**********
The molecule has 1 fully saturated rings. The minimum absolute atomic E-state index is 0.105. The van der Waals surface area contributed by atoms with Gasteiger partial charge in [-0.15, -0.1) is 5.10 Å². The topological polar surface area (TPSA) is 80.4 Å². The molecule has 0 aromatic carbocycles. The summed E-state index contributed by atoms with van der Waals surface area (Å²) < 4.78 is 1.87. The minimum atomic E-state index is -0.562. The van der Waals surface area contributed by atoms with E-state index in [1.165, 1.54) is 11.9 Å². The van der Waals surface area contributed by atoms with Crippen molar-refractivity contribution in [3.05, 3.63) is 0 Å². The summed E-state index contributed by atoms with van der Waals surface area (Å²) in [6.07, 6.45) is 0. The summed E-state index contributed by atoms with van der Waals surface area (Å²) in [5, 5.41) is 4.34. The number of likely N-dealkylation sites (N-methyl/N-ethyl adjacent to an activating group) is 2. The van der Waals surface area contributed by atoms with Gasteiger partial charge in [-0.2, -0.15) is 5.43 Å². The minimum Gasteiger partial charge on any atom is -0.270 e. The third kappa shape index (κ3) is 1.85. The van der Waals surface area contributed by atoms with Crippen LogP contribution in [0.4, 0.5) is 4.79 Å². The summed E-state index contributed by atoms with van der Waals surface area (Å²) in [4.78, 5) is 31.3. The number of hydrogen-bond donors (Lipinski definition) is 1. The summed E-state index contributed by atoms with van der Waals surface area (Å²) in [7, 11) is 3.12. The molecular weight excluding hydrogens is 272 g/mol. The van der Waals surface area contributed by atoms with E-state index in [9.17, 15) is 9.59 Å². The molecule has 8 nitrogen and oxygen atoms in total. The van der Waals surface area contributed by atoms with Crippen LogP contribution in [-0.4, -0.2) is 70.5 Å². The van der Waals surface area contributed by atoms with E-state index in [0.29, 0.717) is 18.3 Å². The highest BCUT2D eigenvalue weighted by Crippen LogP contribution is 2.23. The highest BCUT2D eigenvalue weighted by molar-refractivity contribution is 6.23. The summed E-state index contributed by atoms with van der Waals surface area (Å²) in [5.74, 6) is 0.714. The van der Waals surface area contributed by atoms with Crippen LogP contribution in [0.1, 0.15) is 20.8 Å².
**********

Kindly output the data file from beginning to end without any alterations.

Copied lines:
The molecule has 1 fully saturated rings. The minimum absolute atomic E-state index is 0.105. The van der Waals surface area contributed by atoms with Gasteiger partial charge in [-0.15, -0.1) is 5.10 Å². The topological polar surface area (TPSA) is 80.4 Å². The molecule has 0 aromatic carbocycles. The summed E-state index contributed by atoms with van der Waals surface area (Å²) < 4.78 is 1.87. The minimum atomic E-state index is -0.562. The van der Waals surface area contributed by atoms with E-state index in [1.165, 1.54) is 11.9 Å². The van der Waals surface area contributed by atoms with Crippen molar-refractivity contribution in [3.05, 3.63) is 0 Å². The summed E-state index contributed by atoms with van der Waals surface area (Å²) in [6.07, 6.45) is 0. The summed E-state index contributed by atoms with van der Waals surface area (Å²) in [5, 5.41) is 4.34. The number of likely N-dealkylation sites (N-methyl/N-ethyl adjacent to an activating group) is 2. The van der Waals surface area contributed by atoms with Gasteiger partial charge in [-0.2, -0.15) is 5.43 Å². The minimum Gasteiger partial charge on any atom is -0.270 e. The third kappa shape index (κ3) is 1.85. The van der Waals surface area contributed by atoms with Crippen LogP contribution in [0.4, 0.5) is 4.79 Å². The summed E-state index contributed by atoms with van der Waals surface area (Å²) in [4.78, 5) is 31.3. The number of hydrogen-bond donors (Lipinski definition) is 1. The summed E-state index contributed by atoms with van der Waals surface area (Å²) in [7, 11) is 3.12. The molecular weight excluding hydrogens is 272 g/mol. The van der Waals surface area contributed by atoms with E-state index in [9.17, 15) is 9.59 Å². The molecule has 8 nitrogen and oxygen atoms in total. The van der Waals surface area contributed by atoms with Crippen LogP contribution in [-0.4, -0.2) is 70.5 Å². The van der Waals surface area contributed by atoms with E-state index in [0.29, 0.717) is 18.3 Å². The highest BCUT2D eigenvalue weighted by Crippen LogP contribution is 2.23. The highest BCUT2D eigenvalue weighted by molar-refractivity contribution is 6.23. The summed E-state index contributed by atoms with van der Waals surface area (Å²) in [5.74, 6) is 0.714. The van der Waals surface area contributed by atoms with Crippen LogP contribution in [0.1, 0.15) is 20.8 Å².